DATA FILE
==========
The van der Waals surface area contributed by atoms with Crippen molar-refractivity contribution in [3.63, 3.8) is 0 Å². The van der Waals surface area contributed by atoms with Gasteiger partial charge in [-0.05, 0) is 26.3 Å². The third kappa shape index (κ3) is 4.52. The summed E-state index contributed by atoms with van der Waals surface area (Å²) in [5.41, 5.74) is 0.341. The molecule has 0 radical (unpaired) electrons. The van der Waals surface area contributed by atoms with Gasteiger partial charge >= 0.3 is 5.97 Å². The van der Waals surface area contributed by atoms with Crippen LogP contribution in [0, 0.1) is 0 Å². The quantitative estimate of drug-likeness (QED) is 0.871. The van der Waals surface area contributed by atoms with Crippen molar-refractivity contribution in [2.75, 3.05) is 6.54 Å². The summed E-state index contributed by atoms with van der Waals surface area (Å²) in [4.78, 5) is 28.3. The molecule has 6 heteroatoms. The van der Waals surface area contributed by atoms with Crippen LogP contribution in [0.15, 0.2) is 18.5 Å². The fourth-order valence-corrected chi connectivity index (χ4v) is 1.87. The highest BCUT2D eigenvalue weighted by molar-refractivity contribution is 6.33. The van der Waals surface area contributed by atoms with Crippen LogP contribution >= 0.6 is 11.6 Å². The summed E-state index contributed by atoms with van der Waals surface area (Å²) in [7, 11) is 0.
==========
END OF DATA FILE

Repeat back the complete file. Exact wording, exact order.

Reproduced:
The van der Waals surface area contributed by atoms with Crippen molar-refractivity contribution in [3.63, 3.8) is 0 Å². The van der Waals surface area contributed by atoms with Gasteiger partial charge in [-0.05, 0) is 26.3 Å². The third kappa shape index (κ3) is 4.52. The summed E-state index contributed by atoms with van der Waals surface area (Å²) in [5.41, 5.74) is 0.341. The molecule has 0 radical (unpaired) electrons. The van der Waals surface area contributed by atoms with Gasteiger partial charge >= 0.3 is 5.97 Å². The van der Waals surface area contributed by atoms with Crippen LogP contribution in [0, 0.1) is 0 Å². The quantitative estimate of drug-likeness (QED) is 0.871. The van der Waals surface area contributed by atoms with Crippen molar-refractivity contribution in [2.75, 3.05) is 6.54 Å². The summed E-state index contributed by atoms with van der Waals surface area (Å²) in [4.78, 5) is 28.3. The molecule has 6 heteroatoms. The van der Waals surface area contributed by atoms with Crippen LogP contribution in [0.15, 0.2) is 18.5 Å². The fourth-order valence-corrected chi connectivity index (χ4v) is 1.87. The highest BCUT2D eigenvalue weighted by molar-refractivity contribution is 6.33. The van der Waals surface area contributed by atoms with Crippen LogP contribution >= 0.6 is 11.6 Å². The summed E-state index contributed by atoms with van der Waals surface area (Å²) in [7, 11) is 0.